# Understanding the Confusion Matrix

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The confusion matrix is one of the most popular and widely used performance measurement techniques for classification models. While it is super easy to understand, its terminology can be a bit confusing.

Therefore, keeping the above premise under consideration, this article aims to clear the "fog" around this amazing model evaluation system.

To get things started, I have included a working example of this matrix to make things simple and easy to understand. However, the application of this technique can be used on more than two classes.

## What Can We Learn From This Matrix?

• There are two possible classifications: "yes" and "no." If we have to predict the presence of an occurrence, then "yes" would mean that that event has occurred, and "no" would mean the opposite, i.e. it didn't happen.
• The model made a total of 100 predictions about an event
• Out of those 100 results, the model predicted "yes" 45 times and "no" 55 times. Whereas, in reality, 60 times the event in question occurred and 40 times it didn't.

## Basic Terms to Keep in Mind

1. True Positive (TP): These are the events that were correctly predicted by the model as "occurred = Yes."
2. True Negative (TN): These are the events that were correctly predicted by the model as "not occurred = No."
3. False Positive (FP): These are the events that were predicted as "occurred = Yes," but in reality, it was "not occurred = No."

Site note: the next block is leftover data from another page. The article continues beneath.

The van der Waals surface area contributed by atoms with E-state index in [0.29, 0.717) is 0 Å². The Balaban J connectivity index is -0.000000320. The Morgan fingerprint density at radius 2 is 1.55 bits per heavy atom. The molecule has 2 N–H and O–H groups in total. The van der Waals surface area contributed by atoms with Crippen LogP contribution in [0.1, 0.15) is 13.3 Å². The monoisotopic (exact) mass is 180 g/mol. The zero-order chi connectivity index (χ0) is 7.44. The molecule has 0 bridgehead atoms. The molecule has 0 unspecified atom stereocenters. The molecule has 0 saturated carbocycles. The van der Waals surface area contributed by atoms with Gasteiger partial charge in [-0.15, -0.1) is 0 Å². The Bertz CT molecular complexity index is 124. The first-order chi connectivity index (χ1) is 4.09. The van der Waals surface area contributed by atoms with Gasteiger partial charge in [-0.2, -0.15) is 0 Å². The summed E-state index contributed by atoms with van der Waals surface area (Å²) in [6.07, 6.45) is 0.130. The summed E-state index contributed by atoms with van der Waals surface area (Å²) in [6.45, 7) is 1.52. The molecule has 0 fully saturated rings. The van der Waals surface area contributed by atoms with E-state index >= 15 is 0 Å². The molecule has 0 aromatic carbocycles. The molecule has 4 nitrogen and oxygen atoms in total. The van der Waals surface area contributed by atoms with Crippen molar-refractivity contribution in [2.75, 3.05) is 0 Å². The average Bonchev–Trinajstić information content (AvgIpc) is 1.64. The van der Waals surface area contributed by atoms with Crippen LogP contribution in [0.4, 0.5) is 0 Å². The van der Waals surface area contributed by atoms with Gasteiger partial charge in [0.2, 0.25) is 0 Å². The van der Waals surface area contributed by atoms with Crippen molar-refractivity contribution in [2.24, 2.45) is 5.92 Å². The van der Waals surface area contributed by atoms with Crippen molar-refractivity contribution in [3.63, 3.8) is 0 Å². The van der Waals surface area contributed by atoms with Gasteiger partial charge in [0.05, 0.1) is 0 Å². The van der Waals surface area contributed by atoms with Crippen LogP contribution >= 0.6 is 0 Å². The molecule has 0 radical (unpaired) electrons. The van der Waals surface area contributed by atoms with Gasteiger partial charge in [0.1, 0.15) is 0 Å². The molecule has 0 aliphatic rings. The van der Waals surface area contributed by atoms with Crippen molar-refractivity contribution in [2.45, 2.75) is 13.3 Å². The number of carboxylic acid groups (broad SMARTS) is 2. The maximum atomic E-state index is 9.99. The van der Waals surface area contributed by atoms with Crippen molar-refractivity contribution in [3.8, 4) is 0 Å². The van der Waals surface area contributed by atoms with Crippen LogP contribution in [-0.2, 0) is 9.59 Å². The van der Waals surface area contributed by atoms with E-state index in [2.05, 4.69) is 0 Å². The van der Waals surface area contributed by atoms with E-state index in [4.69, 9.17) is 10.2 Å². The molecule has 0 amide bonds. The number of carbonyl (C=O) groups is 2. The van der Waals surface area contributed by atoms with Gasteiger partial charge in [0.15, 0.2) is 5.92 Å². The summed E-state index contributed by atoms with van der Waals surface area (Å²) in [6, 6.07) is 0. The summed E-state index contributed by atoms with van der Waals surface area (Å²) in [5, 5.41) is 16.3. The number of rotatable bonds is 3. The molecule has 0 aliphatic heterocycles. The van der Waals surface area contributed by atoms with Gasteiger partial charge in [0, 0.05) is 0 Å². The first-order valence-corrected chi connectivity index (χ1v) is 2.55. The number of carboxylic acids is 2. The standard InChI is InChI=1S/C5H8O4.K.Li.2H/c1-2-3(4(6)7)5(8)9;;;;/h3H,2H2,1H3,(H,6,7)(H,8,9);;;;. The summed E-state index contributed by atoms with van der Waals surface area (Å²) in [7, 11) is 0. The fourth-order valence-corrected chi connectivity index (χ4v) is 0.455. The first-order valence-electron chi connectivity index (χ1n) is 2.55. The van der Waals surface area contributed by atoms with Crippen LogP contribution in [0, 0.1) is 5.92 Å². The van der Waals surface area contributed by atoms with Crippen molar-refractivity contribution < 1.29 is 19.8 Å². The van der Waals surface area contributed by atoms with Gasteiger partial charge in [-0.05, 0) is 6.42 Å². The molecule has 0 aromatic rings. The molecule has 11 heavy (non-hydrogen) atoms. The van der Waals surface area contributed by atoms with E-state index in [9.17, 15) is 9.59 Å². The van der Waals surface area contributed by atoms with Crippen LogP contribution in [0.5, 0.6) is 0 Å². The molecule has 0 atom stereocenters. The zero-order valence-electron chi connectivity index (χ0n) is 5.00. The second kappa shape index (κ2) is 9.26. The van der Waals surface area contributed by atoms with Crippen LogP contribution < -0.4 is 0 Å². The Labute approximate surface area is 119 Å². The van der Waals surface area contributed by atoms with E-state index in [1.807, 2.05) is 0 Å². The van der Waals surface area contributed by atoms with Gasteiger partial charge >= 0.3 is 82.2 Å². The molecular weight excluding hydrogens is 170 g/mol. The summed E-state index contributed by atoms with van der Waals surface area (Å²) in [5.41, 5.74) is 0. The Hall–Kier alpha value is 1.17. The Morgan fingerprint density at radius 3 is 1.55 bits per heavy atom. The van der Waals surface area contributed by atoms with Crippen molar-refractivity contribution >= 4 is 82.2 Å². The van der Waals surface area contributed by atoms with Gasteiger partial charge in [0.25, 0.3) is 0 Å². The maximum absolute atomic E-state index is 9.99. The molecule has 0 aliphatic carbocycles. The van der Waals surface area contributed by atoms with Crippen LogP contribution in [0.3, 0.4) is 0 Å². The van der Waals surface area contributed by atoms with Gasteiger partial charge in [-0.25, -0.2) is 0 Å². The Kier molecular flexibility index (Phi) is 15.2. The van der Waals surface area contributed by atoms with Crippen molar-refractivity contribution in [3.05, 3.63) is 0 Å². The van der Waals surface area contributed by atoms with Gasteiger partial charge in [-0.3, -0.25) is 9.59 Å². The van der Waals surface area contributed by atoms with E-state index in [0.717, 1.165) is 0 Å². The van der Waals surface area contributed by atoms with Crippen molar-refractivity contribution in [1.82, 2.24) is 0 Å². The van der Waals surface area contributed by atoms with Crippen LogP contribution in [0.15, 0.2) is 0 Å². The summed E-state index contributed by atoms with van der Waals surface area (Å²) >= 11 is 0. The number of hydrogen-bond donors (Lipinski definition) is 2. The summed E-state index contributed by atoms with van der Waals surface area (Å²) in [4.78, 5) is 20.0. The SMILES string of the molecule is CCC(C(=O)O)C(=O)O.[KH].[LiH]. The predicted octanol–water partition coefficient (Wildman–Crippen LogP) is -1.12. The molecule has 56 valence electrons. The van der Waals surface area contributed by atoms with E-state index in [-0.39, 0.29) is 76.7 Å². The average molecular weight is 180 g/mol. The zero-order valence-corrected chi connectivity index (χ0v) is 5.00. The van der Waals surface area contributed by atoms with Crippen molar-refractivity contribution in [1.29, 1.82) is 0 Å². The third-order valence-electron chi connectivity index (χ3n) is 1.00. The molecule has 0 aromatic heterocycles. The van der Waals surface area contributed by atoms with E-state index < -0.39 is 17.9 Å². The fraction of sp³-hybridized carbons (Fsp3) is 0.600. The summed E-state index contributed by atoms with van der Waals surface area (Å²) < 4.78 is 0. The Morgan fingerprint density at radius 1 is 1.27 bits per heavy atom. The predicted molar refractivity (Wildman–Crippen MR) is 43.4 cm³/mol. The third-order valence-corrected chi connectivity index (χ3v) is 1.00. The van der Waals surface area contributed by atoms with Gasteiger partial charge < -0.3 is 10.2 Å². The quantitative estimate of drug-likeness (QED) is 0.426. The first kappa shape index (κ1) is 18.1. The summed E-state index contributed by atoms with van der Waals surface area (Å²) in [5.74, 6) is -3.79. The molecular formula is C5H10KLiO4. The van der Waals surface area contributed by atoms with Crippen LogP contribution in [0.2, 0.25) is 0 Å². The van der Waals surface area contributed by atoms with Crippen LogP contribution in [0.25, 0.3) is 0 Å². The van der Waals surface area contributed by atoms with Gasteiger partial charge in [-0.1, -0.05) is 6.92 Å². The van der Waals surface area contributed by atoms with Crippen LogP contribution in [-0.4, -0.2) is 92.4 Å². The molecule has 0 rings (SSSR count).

4. False Negative (FN): This is the opposite of FP, i.e. predicted as "not occurred = No," but in reality, it was "occurred = Yes."

## How These Metrics Are Computed for a Binary Classifier

• Accuracy: Overall, how often does the classifier predict right?
(TP+TN)/Total = (35+50)/100 = 85%
• Misclassification Rate (aka Error Rate): Overall, how often is it wrong?
(FP+FN)/Total = (5+10)/100 = 15%
This is the equivalent of 1 minus Accuracy.
• True Positive Rate: Events that were correctly predicted by the model as "occurred = Yes."
TP/ actual yes = 35/40 = 87% (aka "Recall" or "Sensitivity")
• False Positive Rate: Events that were predicted as "occurred = Yes," but in reality, it was "not occurred = No."
FP/actual no = 10/60 = 17%
• Specificity: When an event was actually predicated as "no," and it was actually a "no."
TN/actual no = 50/60 83%
• Precision: When an event is predicted "yes," how often it is correct?
TP/predicted yes = 35/45 = 77%
• Prevalence: How often does the "yes" event occur in the sample?
Actual Yes/Total = 40/100 = 40%

## Key Terms Worth Knowing

Positive Predictive Value: This is very similar to precision with a difference of the fact that it takes prevalence into consideration. In the case where the classes are perfectly balanced (prevalence in 50%), the positive predictive value (PPV) is equivalent to precision.

Null Error Rate: This term defines how often your prediction would be wrong if you always predicted the majority class. In the above example, the null error rate would be 60/100 = 60%, because if you always predicted yes, you would on be wrong for the 60 "no" events. This can be considered and used as a baseline metric to compare your classifier against. However, the best classifier for a particular application will sometimes have a higher error rate than the null error rate.

F Score: This is a weighted average of the true positive (recall) and precision.

Roc Curve: This shows the true positive rates (an event) against false positives (a non-event marked as an event) rate at various cut points. A ROC Curve demonstrates a trade-off between sensitivity (recall and specificity or the true negative rate) and an increase in sensitivity, which will introduce a reduction in specificity. The closer the curve follows to the left-hand border and then top border of the ROC plot, the more accurate the test.

Topics:
artificial intelligence, machine learning, deep learning, confusion matrix, ai, matrix

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